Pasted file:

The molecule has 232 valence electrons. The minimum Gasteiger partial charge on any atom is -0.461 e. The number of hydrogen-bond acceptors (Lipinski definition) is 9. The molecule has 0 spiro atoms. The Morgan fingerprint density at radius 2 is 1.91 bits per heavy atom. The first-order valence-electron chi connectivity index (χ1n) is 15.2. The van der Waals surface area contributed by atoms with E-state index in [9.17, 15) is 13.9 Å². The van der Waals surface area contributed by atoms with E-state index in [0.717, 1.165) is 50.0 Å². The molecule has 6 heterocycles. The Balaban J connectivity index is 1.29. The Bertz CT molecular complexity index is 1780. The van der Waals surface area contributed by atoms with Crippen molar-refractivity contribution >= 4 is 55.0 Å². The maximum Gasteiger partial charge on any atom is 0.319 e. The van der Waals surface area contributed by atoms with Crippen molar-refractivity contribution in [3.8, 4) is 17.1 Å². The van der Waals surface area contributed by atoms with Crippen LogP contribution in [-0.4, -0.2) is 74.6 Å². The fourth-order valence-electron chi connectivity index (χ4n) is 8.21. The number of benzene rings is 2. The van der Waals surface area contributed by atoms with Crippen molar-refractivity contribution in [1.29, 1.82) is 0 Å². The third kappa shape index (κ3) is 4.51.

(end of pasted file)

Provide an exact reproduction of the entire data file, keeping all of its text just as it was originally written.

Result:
The molecule has 232 valence electrons. The minimum Gasteiger partial charge on any atom is -0.461 e. The number of hydrogen-bond acceptors (Lipinski definition) is 9. The molecule has 0 spiro atoms. The Morgan fingerprint density at radius 2 is 1.91 bits per heavy atom. The first-order valence-electron chi connectivity index (χ1n) is 15.2. The van der Waals surface area contributed by atoms with E-state index in [9.17, 15) is 13.9 Å². The van der Waals surface area contributed by atoms with E-state index in [0.717, 1.165) is 50.0 Å². The molecule has 6 heterocycles. The Balaban J connectivity index is 1.29. The Bertz CT molecular complexity index is 1780. The van der Waals surface area contributed by atoms with Crippen molar-refractivity contribution >= 4 is 55.0 Å². The maximum Gasteiger partial charge on any atom is 0.319 e. The van der Waals surface area contributed by atoms with Crippen molar-refractivity contribution in [3.8, 4) is 17.1 Å². The van der Waals surface area contributed by atoms with Crippen LogP contribution in [-0.4, -0.2) is 74.6 Å². The fourth-order valence-electron chi connectivity index (χ4n) is 8.21. The number of benzene rings is 2. The van der Waals surface area contributed by atoms with Crippen molar-refractivity contribution in [1.29, 1.82) is 0 Å². The third kappa shape index (κ3) is 4.51.